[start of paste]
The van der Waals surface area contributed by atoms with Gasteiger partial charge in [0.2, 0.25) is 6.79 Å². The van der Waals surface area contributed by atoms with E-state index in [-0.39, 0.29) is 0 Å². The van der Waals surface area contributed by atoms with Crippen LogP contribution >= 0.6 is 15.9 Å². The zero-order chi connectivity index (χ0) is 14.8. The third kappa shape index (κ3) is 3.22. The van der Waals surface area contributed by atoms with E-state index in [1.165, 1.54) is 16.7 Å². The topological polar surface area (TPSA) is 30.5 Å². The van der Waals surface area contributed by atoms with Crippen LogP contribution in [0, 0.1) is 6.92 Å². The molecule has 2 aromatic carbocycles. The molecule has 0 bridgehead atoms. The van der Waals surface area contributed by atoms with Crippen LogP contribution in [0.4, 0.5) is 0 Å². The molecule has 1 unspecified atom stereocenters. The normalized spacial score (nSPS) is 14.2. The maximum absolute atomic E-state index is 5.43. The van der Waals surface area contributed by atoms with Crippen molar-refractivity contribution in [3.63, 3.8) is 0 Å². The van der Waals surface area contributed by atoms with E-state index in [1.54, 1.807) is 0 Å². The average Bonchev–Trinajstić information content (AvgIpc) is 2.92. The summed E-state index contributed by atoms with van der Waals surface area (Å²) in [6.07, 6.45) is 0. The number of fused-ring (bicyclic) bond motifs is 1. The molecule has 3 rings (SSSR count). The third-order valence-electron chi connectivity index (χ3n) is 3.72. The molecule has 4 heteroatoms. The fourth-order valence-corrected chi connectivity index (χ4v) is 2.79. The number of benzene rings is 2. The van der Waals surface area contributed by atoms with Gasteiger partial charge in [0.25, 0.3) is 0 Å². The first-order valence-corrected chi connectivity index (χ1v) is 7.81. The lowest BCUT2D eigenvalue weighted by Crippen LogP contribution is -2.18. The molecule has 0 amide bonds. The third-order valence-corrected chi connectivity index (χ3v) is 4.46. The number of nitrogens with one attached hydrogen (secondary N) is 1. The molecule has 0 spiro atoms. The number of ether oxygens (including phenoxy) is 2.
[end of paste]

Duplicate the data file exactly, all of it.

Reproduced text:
The van der Waals surface area contributed by atoms with Gasteiger partial charge in [0.2, 0.25) is 6.79 Å². The van der Waals surface area contributed by atoms with E-state index in [-0.39, 0.29) is 0 Å². The van der Waals surface area contributed by atoms with Crippen LogP contribution >= 0.6 is 15.9 Å². The zero-order chi connectivity index (χ0) is 14.8. The third kappa shape index (κ3) is 3.22. The van der Waals surface area contributed by atoms with E-state index in [1.165, 1.54) is 16.7 Å². The topological polar surface area (TPSA) is 30.5 Å². The van der Waals surface area contributed by atoms with Crippen LogP contribution in [0, 0.1) is 6.92 Å². The molecule has 2 aromatic carbocycles. The molecule has 0 bridgehead atoms. The van der Waals surface area contributed by atoms with Crippen LogP contribution in [0.4, 0.5) is 0 Å². The molecule has 1 unspecified atom stereocenters. The normalized spacial score (nSPS) is 14.2. The maximum absolute atomic E-state index is 5.43. The van der Waals surface area contributed by atoms with Crippen molar-refractivity contribution in [3.63, 3.8) is 0 Å². The van der Waals surface area contributed by atoms with E-state index in [1.54, 1.807) is 0 Å². The average Bonchev–Trinajstić information content (AvgIpc) is 2.92. The summed E-state index contributed by atoms with van der Waals surface area (Å²) in [6.07, 6.45) is 0. The number of fused-ring (bicyclic) bond motifs is 1. The molecule has 3 rings (SSSR count). The third-order valence-electron chi connectivity index (χ3n) is 3.72. The molecule has 4 heteroatoms. The fourth-order valence-corrected chi connectivity index (χ4v) is 2.79. The number of benzene rings is 2. The van der Waals surface area contributed by atoms with Gasteiger partial charge in [0.25, 0.3) is 0 Å². The first-order valence-corrected chi connectivity index (χ1v) is 7.81. The lowest BCUT2D eigenvalue weighted by Crippen LogP contribution is -2.18. The molecule has 0 amide bonds. The third-order valence-corrected chi connectivity index (χ3v) is 4.46. The number of nitrogens with one attached hydrogen (secondary N) is 1. The molecule has 0 spiro atoms. The number of ether oxygens (including phenoxy) is 2.